Clients and employees both remain loyal and like family over the years.

Many clients and employees have not changed, and neither has the passion to provide for the farmer over the years. However the face of the business changed slightly when the business added products and services to support the turf line of business, when Anderson’s son Mike, introduced that line. With that line of services, Bulloch Fertilizer added the City of Statesboro as clients, Mill Creek Recreation Department, and several other golf courses and business municipalities from Charleston, South Carolina all the way to Daytona, Florida. 


Getting married

Anderson and his bride-to-be Janelle Deal met at the Statesboro Recreation Department in 1958. Her two brothers and Anderson were participating in the same sport and introductions followed. The two became engaged in 1959. Deal was completing school at Statesboro High and Anderson worked with the Agricultural Stabilization and Conservation Service branch of the USDA.

When Deal finished high school, the two married just 11 days later, June 10, 1960. Janelle then began working for Goldkist Peanut and Farm Bureau Insurance Company, while Raybon worked with the USDA, served time with the National Guard and also farmed. 

Hard work was not a new concept to the newlyweds, and when Anderson decided to open Bulloch Fertilizer, the hard work continued. Their first child, Angie, was born in October 1962, and the business opened the doors in February 1963.

“We both worked hard,” Janelle Anderson said. “At first, it was just the two of us with one man to answer the phone.” 

Long before cell phones were even a concept, Anderson had a phone installed in their home with the business number so that she could answer questions while being at home with Angie.

Mike, the Anderson’s second child, was born in 1964. 

“We worked long, steady hours,” Janelle Anderson said. “Raybon was always willing to listen to people and to help them any way he could. He loved people and wanted to help the community.”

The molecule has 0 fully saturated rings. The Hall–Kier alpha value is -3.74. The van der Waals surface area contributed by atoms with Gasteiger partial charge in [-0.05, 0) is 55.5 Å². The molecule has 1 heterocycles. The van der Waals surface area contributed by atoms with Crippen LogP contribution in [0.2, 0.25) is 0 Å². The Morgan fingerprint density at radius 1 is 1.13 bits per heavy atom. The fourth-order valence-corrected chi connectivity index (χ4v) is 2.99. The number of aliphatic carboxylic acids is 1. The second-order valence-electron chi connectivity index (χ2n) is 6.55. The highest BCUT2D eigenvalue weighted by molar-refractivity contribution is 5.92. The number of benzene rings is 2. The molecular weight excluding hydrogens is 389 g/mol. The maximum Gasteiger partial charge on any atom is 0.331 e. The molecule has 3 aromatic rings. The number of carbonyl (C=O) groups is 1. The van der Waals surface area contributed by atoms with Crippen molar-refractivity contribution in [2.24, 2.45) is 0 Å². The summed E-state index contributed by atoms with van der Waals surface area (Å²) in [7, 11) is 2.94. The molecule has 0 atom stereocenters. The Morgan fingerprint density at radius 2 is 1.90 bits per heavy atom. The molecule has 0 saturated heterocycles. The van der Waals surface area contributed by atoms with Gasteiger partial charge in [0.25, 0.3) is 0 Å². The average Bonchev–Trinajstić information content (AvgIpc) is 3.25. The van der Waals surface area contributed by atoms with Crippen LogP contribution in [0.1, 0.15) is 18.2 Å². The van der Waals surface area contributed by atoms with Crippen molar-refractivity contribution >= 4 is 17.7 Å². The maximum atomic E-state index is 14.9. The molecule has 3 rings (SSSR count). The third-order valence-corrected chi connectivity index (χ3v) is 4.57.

As if he didn’t have enough jobs, Raybon Anderson also worked as a federal crop adjustor in the late afternoons and early evenings. Janelle said, “I would often bundle up Angie and ride with him to check crops after farmers quit working for the day, just so we could spend time together as a family.”


Happy customers, friends

The hard work paid off, most certainly, and patrons agree wholeheartedly. Mr. W.D. Johnson, farming since 1947 and a client of Bulloch Fertilizer since it opened, said, “I would highly recommend Raybon Anderson to anyone. If he tells you something, you can depend on it.

“He has been a real friend to me. He helped me when I needed him, and I guess I helped him over the years. To my knowledge, we’ve never had a disagreement. You’ve got to work together.”

Johnson jokingly made reference to the amount of business that has transpired between the two with these words: “The only reason I don’t like working with Raybon Anderson is that he sends me a bill every month! When someone sends you a high fertilizer bill, you want to get mad. But, you gotta fertilize the field!”

In seriousness, he said, “I like having friends like Raybon Anderson.”

Anderson’s longtime pastor, Elder Randy Waters, of Statesboro Primitive Baptist Church, spoke of Anderson’s character, as well. 

“When I think of Raybon Anderson, I think of a man who’s always put God in the center of everything he’s always done. Family, friends, business. He is a Christian 24/7. He is genuine, a man of integrity, and a leader with a servant’s heart.

“Raybon is a problem-solver. Some might just run away from something controversial, but he does it compassionately, not bitterly. He makes all of us want to do better. 

“He is humble, but firm. Lets you know where he stands, but not in an arrogant way. He demands respect, but doesn’t ask for it. He looks for ways to help others.”


A civil servant